INFINITE STORM: A Whimper Instead Of A Gale

People with a taste for survival stories will find no shortage of them on the big screen. Whether you like people sweating out arduous desert hikes, floating in the maddeningly dehydrating ocean, getting themselves out of jams of their own making, or (my personal favorite) trying to outrun the creep of frostbite, you can find innumerable made up or plucked from reality tales of human going through hell to stay alive.

Past setting and obstacles, you can break them up further into two buckets: the emotional metaphor and the procedural. The former relies on some wound from the past that adds further weight to the person(s) struggles, which is usually hinted at until the emotional release of its climax. The latter takes you through every excruciating step required for survival, where the devil really is in the details. It’s the difference between Sandra Bullock’s grief-infused journey in Gravity and Matt Damon’s potato gardening in The Martian. There’s overlap, but those are distinctly different movies.

Infinite Storm is an emotional outrunning frostbite survival story, one based on the true story of Pam Bales, who during a solo hike encountered an ill-prepared man high up a New Hampshire mountain. The story would percolate in the area and eventually disseminate through national media coverage, grabbing attention less for its thrills than its strangeness. The basic story doesn’t add up, unless if you know you’ll know. Not the facts but the underlying emotion, which makes the story so crystal clear that the film’s refusal to honestly engage with it becomes its own deadly game.

Hard But Not Cinematic

INFINITE STORM: A Whimper Instead Of A Gale
source: Bleecker Street

The film begins with Pam waking early for the day, stumbling through a morning routine, and meeting a friend for a loaded conversation about her planned hike. Allusions to poor weather and the date being a painful one loom, but she sets off anyway, at first soothed by the uneventfulness of the early parts of the trail. But as she climbs higher the weather turns nasty, and right when she might have turned back she spots sneaker tracks in the snow. Following them, she finds a half-frozen man in thin clothes and her training in search and rescue kicks in. To leave him up here would mean his death. Taking too long to get down the mountain in this weather would mean both of their deaths.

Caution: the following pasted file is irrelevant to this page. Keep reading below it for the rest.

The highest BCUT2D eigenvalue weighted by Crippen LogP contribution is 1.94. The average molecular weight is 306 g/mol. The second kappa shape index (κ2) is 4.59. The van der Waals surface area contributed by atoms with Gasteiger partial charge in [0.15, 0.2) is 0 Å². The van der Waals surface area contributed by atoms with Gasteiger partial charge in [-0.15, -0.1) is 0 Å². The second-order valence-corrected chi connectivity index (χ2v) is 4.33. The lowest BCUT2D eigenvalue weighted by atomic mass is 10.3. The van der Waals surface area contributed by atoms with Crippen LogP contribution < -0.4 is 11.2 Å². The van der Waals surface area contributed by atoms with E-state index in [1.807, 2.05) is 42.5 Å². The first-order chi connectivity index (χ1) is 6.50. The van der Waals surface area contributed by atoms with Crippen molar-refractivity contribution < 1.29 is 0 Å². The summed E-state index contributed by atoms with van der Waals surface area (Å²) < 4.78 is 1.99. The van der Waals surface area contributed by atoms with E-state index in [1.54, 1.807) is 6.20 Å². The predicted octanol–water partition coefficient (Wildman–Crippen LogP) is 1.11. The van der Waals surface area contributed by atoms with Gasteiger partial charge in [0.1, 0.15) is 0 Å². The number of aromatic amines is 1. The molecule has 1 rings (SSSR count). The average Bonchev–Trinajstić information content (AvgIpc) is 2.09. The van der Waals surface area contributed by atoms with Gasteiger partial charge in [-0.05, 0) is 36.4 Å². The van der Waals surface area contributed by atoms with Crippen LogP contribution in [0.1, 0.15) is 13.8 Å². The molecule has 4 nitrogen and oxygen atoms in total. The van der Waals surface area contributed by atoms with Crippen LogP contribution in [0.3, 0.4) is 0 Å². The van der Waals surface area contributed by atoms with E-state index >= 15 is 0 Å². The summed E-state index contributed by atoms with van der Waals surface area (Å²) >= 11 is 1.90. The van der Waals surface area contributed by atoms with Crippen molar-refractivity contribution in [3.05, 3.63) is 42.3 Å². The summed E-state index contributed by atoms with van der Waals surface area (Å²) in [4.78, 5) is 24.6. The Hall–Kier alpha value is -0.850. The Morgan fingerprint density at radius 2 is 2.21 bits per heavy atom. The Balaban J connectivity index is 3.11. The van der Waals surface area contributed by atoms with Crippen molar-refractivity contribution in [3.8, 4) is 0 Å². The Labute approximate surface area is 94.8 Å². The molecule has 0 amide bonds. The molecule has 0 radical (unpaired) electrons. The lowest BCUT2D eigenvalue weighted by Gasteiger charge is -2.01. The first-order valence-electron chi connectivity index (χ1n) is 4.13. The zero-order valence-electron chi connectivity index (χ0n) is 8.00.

Up to this point, the film had straddled the two survival subgenres. Director Malgorzata Szumowska and screenwriter Joshua Rollins meticulously lay out the beginning of the hike, with long shots of gear and displays of their usage establishing a base level of understanding for the terrain and its rigors. But that conversation with Pam’s friend looms large, and once she has this mysterious man (she nicknames him John) to take care of, their bonding takes over.

In a way, this shift in focus is sorely needed. While there’s little doubt they were in a dangerous situation, the hike itself doesn’t have a ton of cinematic obstacles. There’s snow and wind and loose stones, but the struggle is essentially to keep putting one foot in front of the other, which quickly becomes repetitive.